Archive for August, 2015

Milk bottle planters

August 25, 2015

I go through 3 litres of milk a week. While the plastic containers are (supposedly) recyclable, it still irks me to see them in the recycling bin. Being a Grade A Cynic, I doubt that much of what I put in the bin actually gets recycled.

In a permaculture system, each element should perform more than one function. So the bottles have already functioned to deliver milk to the system. What else can they do?

I’ve cut the tops out of them to use as dippers in my 60 litre rainwater harvesting bins which sit beside the rows of wicking boxes :


How about growing plants in them? Cut away the top and part of the side, leaving the handle intact. Drill a couple of drainage holes about one-third of the way up from the bottom (so it becomes a wicking container) and fill with compost :


Add a seedling lettuce and voilà :


Hanging on the side of the deck…..rabbits and possums, eat your hearts out! You won’t get them there!

Of course, I don’t expect them to last very long. The plastic will degrade in the sun and they’ll crash to the ground and those pesky milk bottles will end up in the bin eventually, but oh well, it’s a bit of fun, a few extra lettuce leaves won’t go astray and a permaculture principle has been satisfied.

Around the blogs

August 16, 2015

Some more stuff from the blogosphere this week that I found interesting.

I love this idea! It’s called a Swedish torch or Swedish fire log:

There’s lots more on this at Pinterest.

This is from the blog Resource Crisis by Ugo Bardi of Florence. Things in Italy are not so good weather-wise or economy-wise. They’ve had their hottest July ever, with forest fires and non-normal storms, yet their politicians have their heads in the sand, promoting business-as-usual. Sound familiar? Read his latest post here.

You think wind energy will be part of an oil-less future? Here’s a post from Energy Skeptic which details how many resources it takes to make one wind turbine. Did you guess 900 tons? And that’s just resources. How much energy it takes is another matter. Drop that one into your next dinner conversation.

Read also the previous post “Dozens of reasons wind power will not outlast fossil fuels“. Here’s my favourite:

Windmills are too dependent on oil, from mining and fabrication to delivery and maintenance and fail the test of “can they reproduce themselves with wind power?”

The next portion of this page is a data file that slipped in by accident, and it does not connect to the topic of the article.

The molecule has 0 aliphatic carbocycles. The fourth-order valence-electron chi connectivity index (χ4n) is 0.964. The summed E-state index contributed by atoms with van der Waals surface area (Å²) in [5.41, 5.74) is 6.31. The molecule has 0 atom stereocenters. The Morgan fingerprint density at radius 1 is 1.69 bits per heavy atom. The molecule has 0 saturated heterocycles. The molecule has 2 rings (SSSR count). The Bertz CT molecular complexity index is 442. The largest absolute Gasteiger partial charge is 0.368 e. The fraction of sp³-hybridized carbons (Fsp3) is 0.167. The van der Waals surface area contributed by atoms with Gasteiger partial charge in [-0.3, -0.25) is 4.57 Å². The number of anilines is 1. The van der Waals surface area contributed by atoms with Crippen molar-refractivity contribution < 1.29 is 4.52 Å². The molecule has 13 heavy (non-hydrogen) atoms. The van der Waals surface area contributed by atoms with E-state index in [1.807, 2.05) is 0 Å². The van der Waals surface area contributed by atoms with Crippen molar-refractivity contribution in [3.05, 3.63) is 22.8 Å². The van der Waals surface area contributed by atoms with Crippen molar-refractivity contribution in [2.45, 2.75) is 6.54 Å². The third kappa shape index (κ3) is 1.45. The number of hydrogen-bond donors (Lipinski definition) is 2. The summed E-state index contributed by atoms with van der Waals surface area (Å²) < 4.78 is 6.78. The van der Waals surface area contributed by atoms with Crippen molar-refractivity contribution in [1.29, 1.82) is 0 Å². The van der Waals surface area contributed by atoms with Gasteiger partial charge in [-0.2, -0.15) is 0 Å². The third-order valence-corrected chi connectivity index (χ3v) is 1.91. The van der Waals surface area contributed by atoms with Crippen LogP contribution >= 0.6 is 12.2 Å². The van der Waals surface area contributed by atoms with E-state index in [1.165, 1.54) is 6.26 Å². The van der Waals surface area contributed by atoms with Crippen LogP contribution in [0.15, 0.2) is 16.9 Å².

That’s the big question about all supposedly ‘renewable’ resources: can they reproduce themselves with the energy they produce?

Oh, and I do love this bit as well:

“And then, after the oil was gone, and there was no way to replace or maintain windmills, they’d sit there, our version of Easter Island heads, of absolutely no use to future generations, not even for hanging laundry.”

When fossil fuels are long gone from living memories and written history, will there be people in a far distant future who will gaze in wonder at the remains of ruined wind turbines and wonder what the heck were they for?

July update

August 10, 2015

Despite the cold and the rain, I managed to get a few jobs done last month. The first was to get the dwarf Stella cherry ready for the new season…..its second year of growth. I dug a small swale behind it so I could keep the water up to it in the summer :


Then I installed a support for a net :


I picked only about eight cherries last year and I’m hoping for a bigger crop this year.

I bought a dwarf Granny Smith apple and planted it on a hugelkulture mound. I’ll eventually put in a couple of posts and a wire framework and have a go at espalier :


It will get more TLC here because I’ll be planting my zucchinis on the mound when the weather warms and there’s a sprinkler system from the tank in place. The original Granny Smith I planted is right down the back where I never seem to want to drag the hose and the apples are always small. It’s too big for a net, but I try and protect a few with bits of netting, otherwise I generally leave them to the birds.

I also bought 5 bare-rooted, thornless blackberry canes and planted them on a new hugelkulture mound I’d been building up for a few months, with raked leaves and sticks from the walking tracks in the bush :


This mound is on contour and on the slope that leads to the first of the three pools on the property. Although I haven’t yet dug out a swale in front of the mound, water is already collecting there and running underneath the mound and into the pool.

I’d love to have nasturtiums growing everywhere, but the rabbits love them as well. The only place I can keep them is inside a wire circle. These are keeping a Cox’s Orange Pippin apple company :


Fortunately, the rabbits don’t like Warrigal Greens, so they’re doing a great job as a ground cover in the food forest :


These climbing peas have just started to flower :


Attractive foliage of Jagallo Nero kale :


And Red Russian kale :


I’m not picking much from the garden at the moment….just some greens and a few yellow tamarillos. The red variety has produced very few fruits because of an aphid attack last spring when they were flowering and most of the flowers dropped off.

On the chook front…..two of the New Girls have started laying again and I’m getting about 8 eggs a week from them. For the first time since I started keeping chickens, I went through the winter without having to buy eggs. Good one Girls!

I gave the pepino in the wicking box on the deck a haircut :


It will be interesting to see if it recovers.

The blueberry in a pot on the deck is flowering :


In the bush, Victoria’s floral emblem, Pink Heath (Epacris impressa), is flowering :


And a large patch of native Nodding Greenhood orchids :


Meanwhile, I’m hoping for spring and some warmer weather.